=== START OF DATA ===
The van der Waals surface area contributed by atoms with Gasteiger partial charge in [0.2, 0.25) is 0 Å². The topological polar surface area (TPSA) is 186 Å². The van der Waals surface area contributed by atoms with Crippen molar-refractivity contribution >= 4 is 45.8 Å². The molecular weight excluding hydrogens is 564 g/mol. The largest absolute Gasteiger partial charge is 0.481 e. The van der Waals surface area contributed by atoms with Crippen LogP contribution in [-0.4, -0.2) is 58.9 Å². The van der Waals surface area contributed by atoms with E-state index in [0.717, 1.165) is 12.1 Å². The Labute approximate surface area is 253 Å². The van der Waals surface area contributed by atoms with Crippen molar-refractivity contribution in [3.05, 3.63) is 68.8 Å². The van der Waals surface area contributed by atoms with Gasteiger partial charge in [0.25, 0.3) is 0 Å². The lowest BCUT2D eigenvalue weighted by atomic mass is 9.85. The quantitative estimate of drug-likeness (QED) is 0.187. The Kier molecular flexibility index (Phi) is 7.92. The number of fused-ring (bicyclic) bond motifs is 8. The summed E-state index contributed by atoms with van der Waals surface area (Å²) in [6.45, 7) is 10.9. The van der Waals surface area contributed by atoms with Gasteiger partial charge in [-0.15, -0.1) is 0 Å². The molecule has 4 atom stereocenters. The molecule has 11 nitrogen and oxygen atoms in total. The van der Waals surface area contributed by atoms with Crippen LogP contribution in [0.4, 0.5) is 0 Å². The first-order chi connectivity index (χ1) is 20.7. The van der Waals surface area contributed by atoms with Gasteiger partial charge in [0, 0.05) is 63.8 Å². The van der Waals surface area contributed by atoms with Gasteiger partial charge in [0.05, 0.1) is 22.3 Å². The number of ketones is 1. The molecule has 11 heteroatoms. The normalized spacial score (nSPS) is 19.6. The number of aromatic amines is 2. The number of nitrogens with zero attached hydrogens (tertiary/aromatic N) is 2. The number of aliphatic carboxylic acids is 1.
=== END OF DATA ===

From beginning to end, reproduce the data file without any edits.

The van der Waals surface area contributed by atoms with Gasteiger partial charge in [0.2, 0.25) is 0 Å². The topological polar surface area (TPSA) is 186 Å². The van der Waals surface area contributed by atoms with Crippen molar-refractivity contribution >= 4 is 45.8 Å². The molecular weight excluding hydrogens is 564 g/mol. The largest absolute Gasteiger partial charge is 0.481 e. The van der Waals surface area contributed by atoms with Crippen LogP contribution in [-0.4, -0.2) is 58.9 Å². The van der Waals surface area contributed by atoms with E-state index in [0.717, 1.165) is 12.1 Å². The Labute approximate surface area is 253 Å². The van der Waals surface area contributed by atoms with Crippen molar-refractivity contribution in [3.05, 3.63) is 68.8 Å². The van der Waals surface area contributed by atoms with Gasteiger partial charge in [0.25, 0.3) is 0 Å². The lowest BCUT2D eigenvalue weighted by atomic mass is 9.85. The quantitative estimate of drug-likeness (QED) is 0.187. The Kier molecular flexibility index (Phi) is 7.92. The number of fused-ring (bicyclic) bond motifs is 8. The summed E-state index contributed by atoms with van der Waals surface area (Å²) in [6.45, 7) is 10.9. The van der Waals surface area contributed by atoms with Gasteiger partial charge in [-0.15, -0.1) is 0 Å². The molecule has 4 atom stereocenters. The molecule has 11 nitrogen and oxygen atoms in total. The van der Waals surface area contributed by atoms with Crippen LogP contribution in [0.4, 0.5) is 0 Å². The first-order chi connectivity index (χ1) is 20.7. The van der Waals surface area contributed by atoms with Gasteiger partial charge in [0, 0.05) is 63.8 Å². The van der Waals surface area contributed by atoms with Gasteiger partial charge in [0.05, 0.1) is 22.3 Å². The number of ketones is 1. The molecule has 11 heteroatoms. The normalized spacial score (nSPS) is 19.6. The number of aromatic amines is 2. The number of nitrogens with zero attached hydrogens (tertiary/aromatic N) is 2. The number of aliphatic carboxylic acids is 1.